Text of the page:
@tag Person {name, age, pets}
@impl Repr(Person) {
  @fn repr(p) {
    "Person({}, {p.age}, {p.pets})"

We can now write a function which creates a Person and prints a representation of that person to the screen:

@fn main() {
  person := Person {name: "Ari", age: 33, pets: []};

Underneath the hood, Repr is a map from tags to bundles of functions, so when we call Repr::repr, it'll look up the tag of its argument and find the relevant implementations of the functions, and then call that with the relevant parameter. In practice, we can also “open” any module-like thing—i.e. anything where we'd use :: to access a member—so we can also @open Repr in the root scope and then call repr instead of Repr::repr. (In practice, the prelude will pre-open several commonly-used classes, and also provide syntactic sugar for classes like Eq and Add.)

There's a little bit more practical sophistication to the typeclass mechanism, as well. For example, Eq is a typeclass with two “type” parameters, and it also provides a default implementation. It also does run-time introspection to find out whether a class has an implementation for two specific values! Also notice that, in the definition of Eq::eq, the parameters are capital letters, which reference the stand-in tag names that are parameters to the class Eq: this is how we indicate which argument tags to use to look up instances. It's possible to have methods that take extra parameters which are ignored for the purposes of instance lookup, in which case those parameters can be written as _.

@class Eq(A, B) {
  @fn eq(A, B);
  @default eq(a, b) {
    @if implemented(Eq(b, a)) {
      return Eq::eq(b, a)

This also doesn't go over some other useful features for writing actual programs (e.g. a basic namespace mechanism, how file imports work, what other parts of the stdlib look like) but it gets at the core of the idea: a language that builds a dynamic version that tries to replicate the affordances provided by features like Haskell's typeclasses or Rust's traits.

Why write it? To be totally clear, Petri is more of a UI experiment than any kind of programming language innovation! After all, there's nothing new semantically in this idea: it's just multimethods. In terms of what you can express, there's almost nothing you get that's not already present in CLOS. The thing I'm interested in trying with Petri is more about affordances, figuring out what programs look like when these features are expressed in this way. After all, Python and Ruby and (modern) JavaScript are all languages with very similar basic features—dynamic types, object systems which provide sugar over hashtables of values and functions, some simple built-in data structures, and so forth—but programs in all three can look radically different because of the specific way those low-level building-blocks are combined. What if we took a tack that, while not unique, was still several steps outside of the Python/Ruby/JavaScript world?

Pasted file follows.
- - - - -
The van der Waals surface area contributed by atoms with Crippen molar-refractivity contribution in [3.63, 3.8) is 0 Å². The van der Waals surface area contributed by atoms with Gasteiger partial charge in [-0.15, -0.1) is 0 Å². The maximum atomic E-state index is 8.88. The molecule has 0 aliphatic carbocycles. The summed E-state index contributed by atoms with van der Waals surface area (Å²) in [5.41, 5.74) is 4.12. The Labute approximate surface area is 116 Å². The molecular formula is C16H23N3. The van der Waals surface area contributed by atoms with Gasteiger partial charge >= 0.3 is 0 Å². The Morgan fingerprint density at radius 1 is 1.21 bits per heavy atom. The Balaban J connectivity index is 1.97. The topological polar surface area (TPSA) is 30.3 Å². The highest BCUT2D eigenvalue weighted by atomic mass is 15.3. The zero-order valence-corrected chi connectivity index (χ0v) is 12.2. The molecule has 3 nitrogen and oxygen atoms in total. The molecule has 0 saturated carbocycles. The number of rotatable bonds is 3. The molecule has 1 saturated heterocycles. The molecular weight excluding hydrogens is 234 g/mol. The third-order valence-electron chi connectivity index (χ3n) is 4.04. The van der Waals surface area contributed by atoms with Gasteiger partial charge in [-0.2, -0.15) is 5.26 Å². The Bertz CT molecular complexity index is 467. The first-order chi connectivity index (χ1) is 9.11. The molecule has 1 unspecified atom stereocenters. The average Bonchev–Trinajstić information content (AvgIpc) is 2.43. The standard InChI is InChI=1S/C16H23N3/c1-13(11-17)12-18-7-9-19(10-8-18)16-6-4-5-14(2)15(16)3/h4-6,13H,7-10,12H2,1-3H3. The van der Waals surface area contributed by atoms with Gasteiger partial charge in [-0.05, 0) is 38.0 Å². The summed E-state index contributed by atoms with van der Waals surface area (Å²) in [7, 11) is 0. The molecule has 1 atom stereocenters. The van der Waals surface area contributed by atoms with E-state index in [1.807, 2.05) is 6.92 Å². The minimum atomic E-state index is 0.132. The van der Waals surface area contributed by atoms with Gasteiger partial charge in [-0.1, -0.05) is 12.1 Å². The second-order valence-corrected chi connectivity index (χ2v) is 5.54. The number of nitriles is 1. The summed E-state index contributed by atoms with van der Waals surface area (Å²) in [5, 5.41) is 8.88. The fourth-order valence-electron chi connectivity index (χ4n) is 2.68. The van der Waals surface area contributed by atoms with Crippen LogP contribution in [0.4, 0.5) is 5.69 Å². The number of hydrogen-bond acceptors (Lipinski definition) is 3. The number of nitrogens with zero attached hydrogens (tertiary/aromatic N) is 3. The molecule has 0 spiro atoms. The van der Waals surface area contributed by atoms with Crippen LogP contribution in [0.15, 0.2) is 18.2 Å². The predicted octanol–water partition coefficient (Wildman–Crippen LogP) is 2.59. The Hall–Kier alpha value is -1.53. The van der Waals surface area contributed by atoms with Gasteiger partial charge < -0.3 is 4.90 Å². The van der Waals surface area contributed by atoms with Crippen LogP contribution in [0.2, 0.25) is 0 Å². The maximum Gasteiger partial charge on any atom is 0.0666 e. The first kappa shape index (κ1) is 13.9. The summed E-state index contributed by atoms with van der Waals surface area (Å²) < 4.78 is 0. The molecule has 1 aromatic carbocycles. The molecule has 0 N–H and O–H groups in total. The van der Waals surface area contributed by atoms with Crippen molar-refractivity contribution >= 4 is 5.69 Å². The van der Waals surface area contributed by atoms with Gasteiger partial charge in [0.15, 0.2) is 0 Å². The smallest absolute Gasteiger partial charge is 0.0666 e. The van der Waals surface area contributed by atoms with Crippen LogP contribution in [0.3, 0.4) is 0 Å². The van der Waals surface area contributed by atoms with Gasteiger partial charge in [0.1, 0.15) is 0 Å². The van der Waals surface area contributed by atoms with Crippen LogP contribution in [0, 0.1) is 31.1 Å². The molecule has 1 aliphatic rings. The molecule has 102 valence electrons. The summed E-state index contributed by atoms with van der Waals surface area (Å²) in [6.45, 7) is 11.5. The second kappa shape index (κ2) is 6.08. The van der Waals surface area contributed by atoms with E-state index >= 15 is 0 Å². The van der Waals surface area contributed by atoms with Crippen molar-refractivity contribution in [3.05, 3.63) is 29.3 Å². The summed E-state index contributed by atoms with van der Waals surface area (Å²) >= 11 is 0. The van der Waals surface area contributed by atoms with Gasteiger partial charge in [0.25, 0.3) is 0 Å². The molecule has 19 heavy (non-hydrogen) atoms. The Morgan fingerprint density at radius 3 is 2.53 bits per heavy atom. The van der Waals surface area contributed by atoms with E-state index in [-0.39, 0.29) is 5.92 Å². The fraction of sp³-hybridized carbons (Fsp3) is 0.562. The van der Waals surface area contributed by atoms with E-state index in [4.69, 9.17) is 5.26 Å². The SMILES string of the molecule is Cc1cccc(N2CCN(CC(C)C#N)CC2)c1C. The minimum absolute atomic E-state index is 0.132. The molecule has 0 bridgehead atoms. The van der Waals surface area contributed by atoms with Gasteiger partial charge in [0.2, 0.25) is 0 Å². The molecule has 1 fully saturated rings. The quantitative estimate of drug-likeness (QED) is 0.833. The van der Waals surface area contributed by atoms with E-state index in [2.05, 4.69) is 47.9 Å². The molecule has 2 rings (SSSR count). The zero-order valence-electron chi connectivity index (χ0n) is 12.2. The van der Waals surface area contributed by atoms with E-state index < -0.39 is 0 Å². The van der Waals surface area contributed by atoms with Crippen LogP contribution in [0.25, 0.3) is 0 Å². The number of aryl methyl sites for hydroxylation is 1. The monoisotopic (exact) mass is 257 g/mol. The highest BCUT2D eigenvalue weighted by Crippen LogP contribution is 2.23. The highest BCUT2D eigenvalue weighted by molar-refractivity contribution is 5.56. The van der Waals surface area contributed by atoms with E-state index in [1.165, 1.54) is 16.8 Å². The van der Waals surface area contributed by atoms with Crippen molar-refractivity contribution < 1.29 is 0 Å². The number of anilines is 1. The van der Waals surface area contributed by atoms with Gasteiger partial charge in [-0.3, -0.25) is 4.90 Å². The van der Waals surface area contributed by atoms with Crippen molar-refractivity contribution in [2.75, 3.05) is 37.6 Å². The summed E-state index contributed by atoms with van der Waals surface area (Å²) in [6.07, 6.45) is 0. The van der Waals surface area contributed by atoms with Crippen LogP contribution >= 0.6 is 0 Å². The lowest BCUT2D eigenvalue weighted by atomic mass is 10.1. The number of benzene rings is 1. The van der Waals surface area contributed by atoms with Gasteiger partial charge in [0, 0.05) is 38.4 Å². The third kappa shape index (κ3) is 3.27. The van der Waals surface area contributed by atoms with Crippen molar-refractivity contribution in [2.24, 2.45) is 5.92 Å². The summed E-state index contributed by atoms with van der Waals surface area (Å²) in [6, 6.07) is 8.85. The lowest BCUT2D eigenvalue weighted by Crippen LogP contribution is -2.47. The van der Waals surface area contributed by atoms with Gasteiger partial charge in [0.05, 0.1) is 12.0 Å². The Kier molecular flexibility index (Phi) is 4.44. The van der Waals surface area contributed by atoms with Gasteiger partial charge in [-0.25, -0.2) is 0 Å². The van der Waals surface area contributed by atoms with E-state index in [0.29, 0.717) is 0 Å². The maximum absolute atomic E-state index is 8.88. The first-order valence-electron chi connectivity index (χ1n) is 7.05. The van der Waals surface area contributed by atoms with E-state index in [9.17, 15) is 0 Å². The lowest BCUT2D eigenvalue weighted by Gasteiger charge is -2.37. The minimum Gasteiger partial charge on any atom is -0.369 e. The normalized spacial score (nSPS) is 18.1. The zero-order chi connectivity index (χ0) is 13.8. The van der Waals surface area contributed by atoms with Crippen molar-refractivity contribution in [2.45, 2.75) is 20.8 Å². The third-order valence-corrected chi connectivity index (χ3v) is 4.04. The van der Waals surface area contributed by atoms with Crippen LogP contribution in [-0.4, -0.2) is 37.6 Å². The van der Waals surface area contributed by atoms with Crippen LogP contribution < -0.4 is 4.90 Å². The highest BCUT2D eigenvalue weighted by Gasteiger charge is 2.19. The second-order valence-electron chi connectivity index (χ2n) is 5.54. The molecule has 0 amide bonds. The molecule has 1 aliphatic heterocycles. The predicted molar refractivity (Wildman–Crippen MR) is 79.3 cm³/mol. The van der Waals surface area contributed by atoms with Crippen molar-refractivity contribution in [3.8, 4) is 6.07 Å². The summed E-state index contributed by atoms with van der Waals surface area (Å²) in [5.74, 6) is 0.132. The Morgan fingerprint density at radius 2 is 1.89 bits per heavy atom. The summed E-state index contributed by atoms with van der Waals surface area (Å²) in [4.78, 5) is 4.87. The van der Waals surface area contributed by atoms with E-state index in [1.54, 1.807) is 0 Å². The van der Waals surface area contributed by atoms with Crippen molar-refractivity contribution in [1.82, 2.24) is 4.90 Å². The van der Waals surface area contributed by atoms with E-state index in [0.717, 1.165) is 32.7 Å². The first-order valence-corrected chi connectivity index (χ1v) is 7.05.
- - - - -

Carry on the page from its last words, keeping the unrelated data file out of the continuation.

I've got a background in both static and dynamic languages: I used to program in a lot of Python and Scheme, but my first two jobs used primarily Haskell and eventually smatterings of Rust, and more recently I've been working on Ruby-related infrastructure at Stripe, which means I spend most of my work time these days in a dynamic language with a static type system over top of it. I'm always interested in things that can bring affordances from one into the other, whether that means bringing static features to dynamic languages (as here) or dynamic features to static languages.

Admittedly, I doubt I'd actually use this language for much, but I still love tiny experimental programming languages. It'd be fun to see how far it could be pushed in practice, to see what at least medium-sized example programs look like in something like Petri.

Why the name? It's an miniature experiment, and miniature experiments are often found in Petri dishes.

#backburner #software #language #experimental

  1. This is also a feature borrowed from Tulip, and one that I think is very cool in general but especially for languages which are still growing. Modern languages often have a need to expand their vocabulary of keywords, which means they sometimes reserve a set keywords in case they're ever needed later, but even still languages might need to either context-sensitive keywords to introduce keywords without breaking existing programs or break backwards-compatibility to introduce new keywords which weren't previously reserved. None of these are inherently bad choices, to be clear, but I like the Tulip approach: if all keywords are in a particular namespace, then there's never any ambiguity or chance that a future revision will break your program since your variable is now reserved. Admittedly, it also is best when there's a syntax with a relatively low number of keywords, like the Haskell style. If you used this same approach for something like SQL, your program would be incredibly noisy with the sheer number of @ characters!

This is an entry from a list of projects I hope to some day finish. Return to the backburnered projects index.

What is it? A modern, debuggable, interactive PostScript implementation.

The first part is boring, and in fact doesn't really fit my criteria for these posts, because “just implement PostScript well” is not a super interesting project idea. But it's really worth calling out that many of the existing implementations—not surprisingly—really aren't designed for human beings. For example, if I accidentally pop too many elements in GhostScript, I get an informative but not terribly well-designed error like so: